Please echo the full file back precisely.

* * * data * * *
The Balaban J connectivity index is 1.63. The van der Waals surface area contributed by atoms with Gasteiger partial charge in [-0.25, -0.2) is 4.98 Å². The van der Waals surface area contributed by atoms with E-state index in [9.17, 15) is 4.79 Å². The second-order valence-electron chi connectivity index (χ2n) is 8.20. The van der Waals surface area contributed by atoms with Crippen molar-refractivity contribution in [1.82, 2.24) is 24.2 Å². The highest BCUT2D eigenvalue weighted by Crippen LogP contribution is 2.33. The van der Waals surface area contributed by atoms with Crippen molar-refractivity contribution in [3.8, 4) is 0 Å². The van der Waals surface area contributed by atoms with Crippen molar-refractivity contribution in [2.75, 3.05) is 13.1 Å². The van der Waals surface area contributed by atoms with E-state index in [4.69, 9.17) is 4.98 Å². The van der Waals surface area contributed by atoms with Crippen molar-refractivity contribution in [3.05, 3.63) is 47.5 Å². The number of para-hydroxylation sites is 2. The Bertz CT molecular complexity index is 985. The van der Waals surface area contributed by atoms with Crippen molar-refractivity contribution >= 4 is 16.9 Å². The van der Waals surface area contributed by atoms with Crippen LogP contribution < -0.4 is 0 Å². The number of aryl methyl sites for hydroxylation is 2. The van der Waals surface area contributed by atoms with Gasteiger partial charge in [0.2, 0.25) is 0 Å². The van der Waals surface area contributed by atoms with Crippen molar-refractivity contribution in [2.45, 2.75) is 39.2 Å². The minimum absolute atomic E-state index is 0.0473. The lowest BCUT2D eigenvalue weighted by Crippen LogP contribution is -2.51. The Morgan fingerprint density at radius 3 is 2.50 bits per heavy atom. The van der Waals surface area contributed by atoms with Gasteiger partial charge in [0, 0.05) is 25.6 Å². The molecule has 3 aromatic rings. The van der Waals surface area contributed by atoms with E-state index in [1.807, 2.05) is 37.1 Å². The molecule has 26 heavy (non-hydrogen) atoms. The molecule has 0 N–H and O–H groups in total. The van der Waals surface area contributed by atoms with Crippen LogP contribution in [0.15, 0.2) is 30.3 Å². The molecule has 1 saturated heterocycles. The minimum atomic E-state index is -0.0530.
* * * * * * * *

The Balaban J connectivity index is 1.63. The van der Waals surface area contributed by atoms with Gasteiger partial charge in [-0.25, -0.2) is 4.98 Å². The van der Waals surface area contributed by atoms with E-state index in [9.17, 15) is 4.79 Å². The second-order valence-electron chi connectivity index (χ2n) is 8.20. The van der Waals surface area contributed by atoms with Crippen molar-refractivity contribution in [1.82, 2.24) is 24.2 Å². The highest BCUT2D eigenvalue weighted by Crippen LogP contribution is 2.33. The van der Waals surface area contributed by atoms with Crippen molar-refractivity contribution in [3.8, 4) is 0 Å². The van der Waals surface area contributed by atoms with Crippen molar-refractivity contribution in [2.75, 3.05) is 13.1 Å². The van der Waals surface area contributed by atoms with E-state index in [4.69, 9.17) is 4.98 Å². The van der Waals surface area contributed by atoms with Crippen molar-refractivity contribution in [3.05, 3.63) is 47.5 Å². The number of para-hydroxylation sites is 2. The Bertz CT molecular complexity index is 985. The van der Waals surface area contributed by atoms with Crippen molar-refractivity contribution >= 4 is 16.9 Å². The van der Waals surface area contributed by atoms with Crippen LogP contribution < -0.4 is 0 Å². The number of aryl methyl sites for hydroxylation is 2. The van der Waals surface area contributed by atoms with Gasteiger partial charge in [0.2, 0.25) is 0 Å². The van der Waals surface area contributed by atoms with Crippen molar-refractivity contribution in [2.45, 2.75) is 39.2 Å². The minimum absolute atomic E-state index is 0.0473. The lowest BCUT2D eigenvalue weighted by Crippen LogP contribution is -2.51. The Morgan fingerprint density at radius 3 is 2.50 bits per heavy atom. The van der Waals surface area contributed by atoms with Gasteiger partial charge in [0, 0.05) is 25.6 Å². The molecule has 3 aromatic rings. The van der Waals surface area contributed by atoms with E-state index in [1.807, 2.05) is 37.1 Å². The molecule has 26 heavy (non-hydrogen) atoms. The molecule has 0 N–H and O–H groups in total. The van der Waals surface area contributed by atoms with Crippen LogP contribution in [0.15, 0.2) is 30.3 Å². The molecule has 1 saturated heterocycles. The minimum atomic E-state index is -0.0530.